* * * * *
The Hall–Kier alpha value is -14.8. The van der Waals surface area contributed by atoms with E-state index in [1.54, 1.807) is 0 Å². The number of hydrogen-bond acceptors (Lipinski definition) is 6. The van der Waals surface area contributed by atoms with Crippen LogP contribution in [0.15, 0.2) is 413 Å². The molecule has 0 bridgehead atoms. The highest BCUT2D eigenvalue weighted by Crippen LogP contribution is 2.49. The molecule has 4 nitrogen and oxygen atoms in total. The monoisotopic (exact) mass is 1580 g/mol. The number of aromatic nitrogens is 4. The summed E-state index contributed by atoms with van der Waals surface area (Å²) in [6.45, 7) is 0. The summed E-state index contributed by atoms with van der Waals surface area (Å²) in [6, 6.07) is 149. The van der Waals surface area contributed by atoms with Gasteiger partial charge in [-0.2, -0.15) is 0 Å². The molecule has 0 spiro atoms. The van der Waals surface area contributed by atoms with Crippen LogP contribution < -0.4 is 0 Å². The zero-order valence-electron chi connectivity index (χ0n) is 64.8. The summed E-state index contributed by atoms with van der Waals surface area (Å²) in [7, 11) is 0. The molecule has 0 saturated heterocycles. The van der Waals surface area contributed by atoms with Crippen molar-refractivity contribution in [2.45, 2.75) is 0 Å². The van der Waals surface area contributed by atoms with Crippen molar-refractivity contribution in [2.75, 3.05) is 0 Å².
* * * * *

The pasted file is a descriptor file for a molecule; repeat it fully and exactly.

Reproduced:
The Hall–Kier alpha value is -14.8. The van der Waals surface area contributed by atoms with E-state index in [1.54, 1.807) is 0 Å². The number of hydrogen-bond acceptors (Lipinski definition) is 6. The van der Waals surface area contributed by atoms with Crippen LogP contribution in [0.15, 0.2) is 413 Å². The molecule has 0 bridgehead atoms. The highest BCUT2D eigenvalue weighted by Crippen LogP contribution is 2.49. The molecule has 4 nitrogen and oxygen atoms in total. The monoisotopic (exact) mass is 1580 g/mol. The number of aromatic nitrogens is 4. The summed E-state index contributed by atoms with van der Waals surface area (Å²) in [6.45, 7) is 0. The summed E-state index contributed by atoms with van der Waals surface area (Å²) in [6, 6.07) is 149. The van der Waals surface area contributed by atoms with Gasteiger partial charge in [-0.2, -0.15) is 0 Å². The molecule has 0 spiro atoms. The van der Waals surface area contributed by atoms with Crippen LogP contribution < -0.4 is 0 Å². The zero-order valence-electron chi connectivity index (χ0n) is 64.8. The summed E-state index contributed by atoms with van der Waals surface area (Å²) in [7, 11) is 0. The molecule has 0 saturated heterocycles. The van der Waals surface area contributed by atoms with Crippen molar-refractivity contribution in [2.45, 2.75) is 0 Å². The van der Waals surface area contributed by atoms with Crippen molar-refractivity contribution in [2.75, 3.05) is 0 Å².